I got to see this piece of wood while the project was in construction (dad let me know about the gifts because he wanted to hear my opinion on some of the details he was planning) – he asked me what I saw, and told him that it looked like a dragon holding an egg.

I might have disappointed him for seeing a fantasy element in something that he perceived as reflective of an awesome astronomical phenomenon. These things are subjective, I’ll admit.

Dad was personalizing the backs of the books, and for mine, he wrote a short story.

To again quote dad’s document:

The other unusual piece of lumber that spoke to me was
the burl walnut I used in Patrick’s back page. Burl walnut is
not common and in this piece I visualized a blackhole in a gas
cloud. When I showed the raw board to Patrick, he first saw a
dragon. (How a dragon survives in space near a blackhole, I do
not know.) I later thought of writing a mini story for Pat
about the image I visualized. This was a scary idea since he is an
accomplished author of this type of writing. Maybe he will use
my idea to write his long overdue science fiction novel.

Dad’s bringing up my habit of writing MicroStories (you can read some of them on this blog) – small stories where most of the work is incumbent on the reader. (I am not pretending that I’ll ever get rich writing MicroStories, but I do like doing it. Maybe one day I’ll write a MacroMicroStory aka a book. Stranger things have happened.)

Anyway, I was impressed that dad wanted to write a small science fiction story for me, inspired by the image that he’d perceived from the whirl in the burl.

From dad (he gave me permission to share this text):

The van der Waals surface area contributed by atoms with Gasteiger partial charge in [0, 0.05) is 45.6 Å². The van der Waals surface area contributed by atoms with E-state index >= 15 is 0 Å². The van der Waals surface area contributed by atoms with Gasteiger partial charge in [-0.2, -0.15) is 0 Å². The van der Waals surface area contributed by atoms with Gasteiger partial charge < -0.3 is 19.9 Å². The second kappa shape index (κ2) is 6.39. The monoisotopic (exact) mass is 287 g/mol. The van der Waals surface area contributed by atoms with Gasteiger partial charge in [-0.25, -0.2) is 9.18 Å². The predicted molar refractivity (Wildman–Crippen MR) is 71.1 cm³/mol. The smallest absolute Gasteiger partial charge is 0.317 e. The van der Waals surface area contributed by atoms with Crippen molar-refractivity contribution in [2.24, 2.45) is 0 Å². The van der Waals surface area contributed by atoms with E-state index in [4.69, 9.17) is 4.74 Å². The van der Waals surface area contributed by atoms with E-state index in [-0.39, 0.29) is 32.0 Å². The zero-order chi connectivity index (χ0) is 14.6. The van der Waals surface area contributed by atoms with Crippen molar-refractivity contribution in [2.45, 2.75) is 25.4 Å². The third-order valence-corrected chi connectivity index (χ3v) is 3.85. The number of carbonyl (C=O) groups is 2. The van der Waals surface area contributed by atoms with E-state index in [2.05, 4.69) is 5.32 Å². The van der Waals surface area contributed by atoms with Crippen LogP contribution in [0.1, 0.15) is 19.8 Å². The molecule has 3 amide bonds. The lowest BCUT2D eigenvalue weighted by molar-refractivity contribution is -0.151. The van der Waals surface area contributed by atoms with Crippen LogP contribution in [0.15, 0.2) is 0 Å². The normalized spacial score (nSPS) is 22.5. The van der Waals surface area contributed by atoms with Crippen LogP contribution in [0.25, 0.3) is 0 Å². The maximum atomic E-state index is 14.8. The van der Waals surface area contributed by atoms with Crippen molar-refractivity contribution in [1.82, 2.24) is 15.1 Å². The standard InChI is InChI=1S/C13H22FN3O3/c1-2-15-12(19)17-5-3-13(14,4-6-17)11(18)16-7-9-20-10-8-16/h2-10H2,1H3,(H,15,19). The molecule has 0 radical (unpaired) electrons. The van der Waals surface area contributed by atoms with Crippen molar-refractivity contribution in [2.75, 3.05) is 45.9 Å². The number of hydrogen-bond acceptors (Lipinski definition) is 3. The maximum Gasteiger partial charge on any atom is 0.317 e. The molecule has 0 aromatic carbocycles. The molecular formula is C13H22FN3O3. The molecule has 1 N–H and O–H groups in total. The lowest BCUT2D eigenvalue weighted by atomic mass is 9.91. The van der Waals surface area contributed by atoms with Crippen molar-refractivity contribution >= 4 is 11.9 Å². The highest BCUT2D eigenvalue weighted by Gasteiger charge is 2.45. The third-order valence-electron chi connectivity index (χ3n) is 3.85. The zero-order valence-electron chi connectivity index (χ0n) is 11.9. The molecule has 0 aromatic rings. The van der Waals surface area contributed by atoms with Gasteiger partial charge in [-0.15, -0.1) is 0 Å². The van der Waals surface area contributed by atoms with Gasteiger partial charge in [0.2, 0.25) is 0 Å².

An emergency meeting with the Elders was called
when the antigravitation system became unstable.
We had safely remained outside the event horizon
of KS-1916 for the previous 6 weeks.

Before the meeting ended
the space around the craft
began to glow and a loud voice
“Welcome home My Children.”

One of the qualities of a MicroStory is to imply meaning but not insist on it, so I appreciated that dad’s story set up the events and raised questions (Who were the Elders? Why had they not been consulted six weeks earlier?) and allowed for the reader (me) to pull out my own meaning. Regardless of the science fiction trappings, the message I identify is one of children being welcomed by their parent during a time of crisis, and that is very heart warming. Much like the gifts of these keepsake boxes.

Remember, I specified that the boxes were empty. But they’re intended to be filled by another gift from dad.

Dad had designed them so that they will eventually hold an external hard drive filled with images, video, and audio that he’s been amassing for years. My dad was relentless about taking photos of family events, and our lives in general, and since his retirement from his ophthalmology practice in 1998, he’s been working to digitize decades of photos and other media, with the intent of storing them on hard drives of sufficient capacity to reside in these boxes.

(With seven redundant copies of the media, distributed among his children and grandchildren, I hope that we can routinely copy the content onto new hard drives over the years, for fidelity.)

Another quick story: for my parents’ 50th anniversary, my sister and my wife and I worked on a surprise gift. We created a DVD slideshow of our parents over time, from before their marriage to the present. To make this slideshow, we had to (temporarily) steal slides from my dad’s digitization project. My sister managed to get a bunch, my eldest niece managed to get some too, but to fill in gaps, during a family reunion, I managed to convince my dad to take my daughter and nieces fishing so I could raid his boxes of slides for representational photos to cover some important times in the family.

This was a triumph, and my mom and dad were shocked that we managed to make this video using dad’s well-guarded slides. Now, to return to the main story…